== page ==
[A former Marine and a Parkland Aviation student, Jeremy Russow takes to the air and fulfills a goal he set for himself.]
There are so many things we want to accomplish in our lifetimes, yet it seems as though many things are just too far outside of our reach.
I remember taking a family vacation to Florida as a young child and that first experience flying. I was glued to the window as we taxied and prepared for takeoff. I remember the feeling as the plane accelerated, pressing me back into my seat, and I watched people, cars, and buildings begin to shrink as we climbed higher into the sky. This moment sparked an interest in aviation.
My mom still has a paper I wrote in discussing my dreams for the future. My third-grade teacher had asked us to answer two questions: “If you could be one age and stay like that forever, what would it be, and why?” To this day, I don’t recall if I chose the age of 28 for a reason or arbitrarily, but I landed on that number because at that age I would be a pilot and could fly my family and friends all around the world.
So here I am today at 28 and, although I have yet to find the fountain of youth, I am finally making good on that goal from years past.
I find it exciting to be a part of this family at the Parkland College Institute of Aviation. Day One was all about getting to know your fellow students and staff. Of course there is paperwork to be done (would you expect anything less when it comes to the government?), but the staff makes the process very streamlined. Ground school classes are put together in a way that goes hand in hand with your lessons in the air for that week, so this definitely helps to reinforce the material as you learn it from book to practical application. The instructors and staff create a professional and fun learning environment, whether in the classroom or in the cockpit.
My first flight with Mandy (my flight instructor) was a bit surreal. We walked through the process of how to pre-flight the plane, from documents to weather to inspecting the aircraft. She took gradual steps to acclimate me to the entire process, and before you knew it, we were making our way to the runway and into the air. Even on the first flight, I got to start operating the controls. It was an awesome experience I will not soon forget.
After several months of flight and ground school, it was time for me to do my first solo. Mandy kinda sprung it on me one afternoon while practicing touch and go’s at the airport. After we landed the last time and taxied to the ramp, she asked if I wanted to solo. I was caught off guard at the thought, but extremely excited about it at the same time. We went inside, prepared my log book, and went over any questions I had before sending me off to continue practicing touch and go’s in the pattern around the airport. As I began to taxi on my own, it really hit me, “This is all on me now.” Caught between nerves and excitement I successfully landed the Piper Archer nine times on my own before having to head to my ground school class. The feeling would be best described as that first time at 16 when you take the car out on your own after getting your license. No one is there to help you if you mess up, and it is an absolute feeling of freedom, although now I am traveling in the air rather than on four wheels.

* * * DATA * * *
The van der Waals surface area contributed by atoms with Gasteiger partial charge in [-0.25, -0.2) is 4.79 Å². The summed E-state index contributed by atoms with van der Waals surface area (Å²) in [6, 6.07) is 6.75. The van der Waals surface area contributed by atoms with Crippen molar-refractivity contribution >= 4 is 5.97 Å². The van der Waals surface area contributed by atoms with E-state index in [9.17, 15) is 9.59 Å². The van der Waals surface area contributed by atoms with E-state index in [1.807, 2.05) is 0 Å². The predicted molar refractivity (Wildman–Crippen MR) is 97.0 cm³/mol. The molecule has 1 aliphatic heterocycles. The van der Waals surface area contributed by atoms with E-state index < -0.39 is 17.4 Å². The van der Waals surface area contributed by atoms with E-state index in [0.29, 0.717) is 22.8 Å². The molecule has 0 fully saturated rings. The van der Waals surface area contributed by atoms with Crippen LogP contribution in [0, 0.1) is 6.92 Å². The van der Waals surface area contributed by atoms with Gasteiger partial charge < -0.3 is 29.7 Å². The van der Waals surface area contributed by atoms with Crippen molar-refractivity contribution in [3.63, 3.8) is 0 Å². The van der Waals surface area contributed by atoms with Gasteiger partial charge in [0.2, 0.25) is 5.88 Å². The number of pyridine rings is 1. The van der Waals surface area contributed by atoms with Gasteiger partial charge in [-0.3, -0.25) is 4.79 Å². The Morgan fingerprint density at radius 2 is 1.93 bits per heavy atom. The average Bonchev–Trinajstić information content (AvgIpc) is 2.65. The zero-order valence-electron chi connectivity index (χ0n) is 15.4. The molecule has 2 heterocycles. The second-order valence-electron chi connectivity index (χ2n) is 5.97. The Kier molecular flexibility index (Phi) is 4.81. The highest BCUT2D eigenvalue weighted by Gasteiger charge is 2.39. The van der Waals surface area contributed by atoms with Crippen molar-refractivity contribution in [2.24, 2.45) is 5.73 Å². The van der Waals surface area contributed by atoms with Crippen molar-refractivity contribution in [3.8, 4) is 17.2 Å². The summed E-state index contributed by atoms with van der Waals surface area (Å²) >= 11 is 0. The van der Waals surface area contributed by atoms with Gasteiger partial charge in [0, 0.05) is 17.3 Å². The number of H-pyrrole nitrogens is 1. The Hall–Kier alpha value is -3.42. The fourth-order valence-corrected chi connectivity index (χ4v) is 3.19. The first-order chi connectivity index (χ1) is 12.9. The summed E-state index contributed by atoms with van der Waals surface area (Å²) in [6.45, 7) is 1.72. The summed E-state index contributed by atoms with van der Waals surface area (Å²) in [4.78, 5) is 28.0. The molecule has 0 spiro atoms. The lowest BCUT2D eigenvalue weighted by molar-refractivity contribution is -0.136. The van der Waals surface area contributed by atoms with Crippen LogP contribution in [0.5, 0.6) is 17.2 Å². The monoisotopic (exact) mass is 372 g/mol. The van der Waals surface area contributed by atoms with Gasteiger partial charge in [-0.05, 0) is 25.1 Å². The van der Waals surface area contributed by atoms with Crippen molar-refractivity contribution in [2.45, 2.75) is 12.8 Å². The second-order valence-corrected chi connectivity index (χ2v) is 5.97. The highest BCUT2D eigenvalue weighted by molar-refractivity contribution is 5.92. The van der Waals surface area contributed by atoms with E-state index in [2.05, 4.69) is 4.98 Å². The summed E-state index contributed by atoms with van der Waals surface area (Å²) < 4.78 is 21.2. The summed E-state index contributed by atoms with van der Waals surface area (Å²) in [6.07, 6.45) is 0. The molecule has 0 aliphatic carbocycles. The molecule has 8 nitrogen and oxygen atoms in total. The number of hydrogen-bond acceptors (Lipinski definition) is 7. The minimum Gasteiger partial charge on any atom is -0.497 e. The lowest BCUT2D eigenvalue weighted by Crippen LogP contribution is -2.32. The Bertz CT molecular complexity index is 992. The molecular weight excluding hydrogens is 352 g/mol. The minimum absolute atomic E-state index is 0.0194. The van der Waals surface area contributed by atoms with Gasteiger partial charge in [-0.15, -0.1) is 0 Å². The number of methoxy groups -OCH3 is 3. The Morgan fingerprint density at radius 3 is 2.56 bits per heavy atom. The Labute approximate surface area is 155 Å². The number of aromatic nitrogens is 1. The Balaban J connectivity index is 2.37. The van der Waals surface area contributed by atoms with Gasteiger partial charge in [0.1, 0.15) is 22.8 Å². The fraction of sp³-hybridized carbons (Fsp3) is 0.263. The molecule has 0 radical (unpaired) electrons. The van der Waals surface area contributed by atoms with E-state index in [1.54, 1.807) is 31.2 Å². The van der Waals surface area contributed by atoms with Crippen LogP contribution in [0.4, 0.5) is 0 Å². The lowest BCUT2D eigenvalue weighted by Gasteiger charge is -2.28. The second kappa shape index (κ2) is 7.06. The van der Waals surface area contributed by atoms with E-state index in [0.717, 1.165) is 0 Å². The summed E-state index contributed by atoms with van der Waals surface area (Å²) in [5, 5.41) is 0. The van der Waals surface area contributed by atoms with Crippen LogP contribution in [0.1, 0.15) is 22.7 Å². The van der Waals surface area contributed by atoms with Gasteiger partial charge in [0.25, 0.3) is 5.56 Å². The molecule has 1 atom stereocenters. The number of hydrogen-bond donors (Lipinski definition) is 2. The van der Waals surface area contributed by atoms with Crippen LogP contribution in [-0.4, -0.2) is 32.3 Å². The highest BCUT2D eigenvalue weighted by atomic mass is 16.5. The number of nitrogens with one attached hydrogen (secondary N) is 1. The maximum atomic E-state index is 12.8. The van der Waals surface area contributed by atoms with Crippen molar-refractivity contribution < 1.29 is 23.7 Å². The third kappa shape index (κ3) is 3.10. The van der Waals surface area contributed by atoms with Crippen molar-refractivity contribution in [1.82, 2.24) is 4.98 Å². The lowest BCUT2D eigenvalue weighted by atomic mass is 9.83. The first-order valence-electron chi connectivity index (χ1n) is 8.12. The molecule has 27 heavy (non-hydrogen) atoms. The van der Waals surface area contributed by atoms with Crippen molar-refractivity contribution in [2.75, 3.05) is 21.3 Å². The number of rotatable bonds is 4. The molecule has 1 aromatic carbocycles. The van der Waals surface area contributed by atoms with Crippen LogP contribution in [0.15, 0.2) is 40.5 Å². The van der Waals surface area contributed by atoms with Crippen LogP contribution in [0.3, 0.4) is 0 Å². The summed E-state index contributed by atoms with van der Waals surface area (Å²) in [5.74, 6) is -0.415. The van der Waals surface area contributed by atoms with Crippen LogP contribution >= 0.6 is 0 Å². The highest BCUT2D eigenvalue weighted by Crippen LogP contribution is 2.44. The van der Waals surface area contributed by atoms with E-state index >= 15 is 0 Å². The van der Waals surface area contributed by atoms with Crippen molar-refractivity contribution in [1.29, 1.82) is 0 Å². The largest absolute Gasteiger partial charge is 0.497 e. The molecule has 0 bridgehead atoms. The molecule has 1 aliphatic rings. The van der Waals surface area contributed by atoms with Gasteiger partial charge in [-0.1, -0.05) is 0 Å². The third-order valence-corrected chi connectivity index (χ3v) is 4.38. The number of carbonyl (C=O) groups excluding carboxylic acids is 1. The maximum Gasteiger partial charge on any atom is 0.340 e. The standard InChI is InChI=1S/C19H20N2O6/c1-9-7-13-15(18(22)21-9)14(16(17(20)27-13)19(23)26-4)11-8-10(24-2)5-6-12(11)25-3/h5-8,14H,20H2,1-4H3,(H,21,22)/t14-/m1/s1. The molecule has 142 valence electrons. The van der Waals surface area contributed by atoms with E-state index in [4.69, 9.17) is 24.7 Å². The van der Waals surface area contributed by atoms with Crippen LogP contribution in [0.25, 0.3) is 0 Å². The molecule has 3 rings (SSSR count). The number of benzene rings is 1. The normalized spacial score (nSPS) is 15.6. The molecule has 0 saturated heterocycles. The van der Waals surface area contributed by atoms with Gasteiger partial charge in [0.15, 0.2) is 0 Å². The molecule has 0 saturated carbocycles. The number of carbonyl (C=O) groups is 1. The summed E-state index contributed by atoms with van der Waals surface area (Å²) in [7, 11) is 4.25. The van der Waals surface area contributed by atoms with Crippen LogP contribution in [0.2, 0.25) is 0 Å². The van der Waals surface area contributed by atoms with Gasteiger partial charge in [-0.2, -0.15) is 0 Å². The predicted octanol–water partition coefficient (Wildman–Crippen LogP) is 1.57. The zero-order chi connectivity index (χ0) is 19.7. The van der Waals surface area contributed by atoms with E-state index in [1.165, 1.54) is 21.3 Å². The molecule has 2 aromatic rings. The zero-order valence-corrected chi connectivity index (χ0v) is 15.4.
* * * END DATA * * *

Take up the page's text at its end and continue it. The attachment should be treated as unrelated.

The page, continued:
I encourage anyone who has a passion to fly and who may be looking for a place to learn, to put some serious thought into enrolling at the Parkland College Institute of Aviation. They have a professional, caring, and fun staff that will meet your needs as a student pilot. I come from a military background having served six years on active duty in the Marine Corps. There is a military veteran community there among the staff and alumni as well.
If you are a fellow service member, Parkland College can help you use your GI benefits to make your dream of flying a reality. I know growing up I could never afford the cost of flight training, but this way, whether a veteran or not, I can budget the program through the college, and they can guide me with all of the information I need. I am nearing completion of my first semester here with Parkland, and I’m looking forward to completing my first milestone, a private pilot’s license, come spring/summer 2015.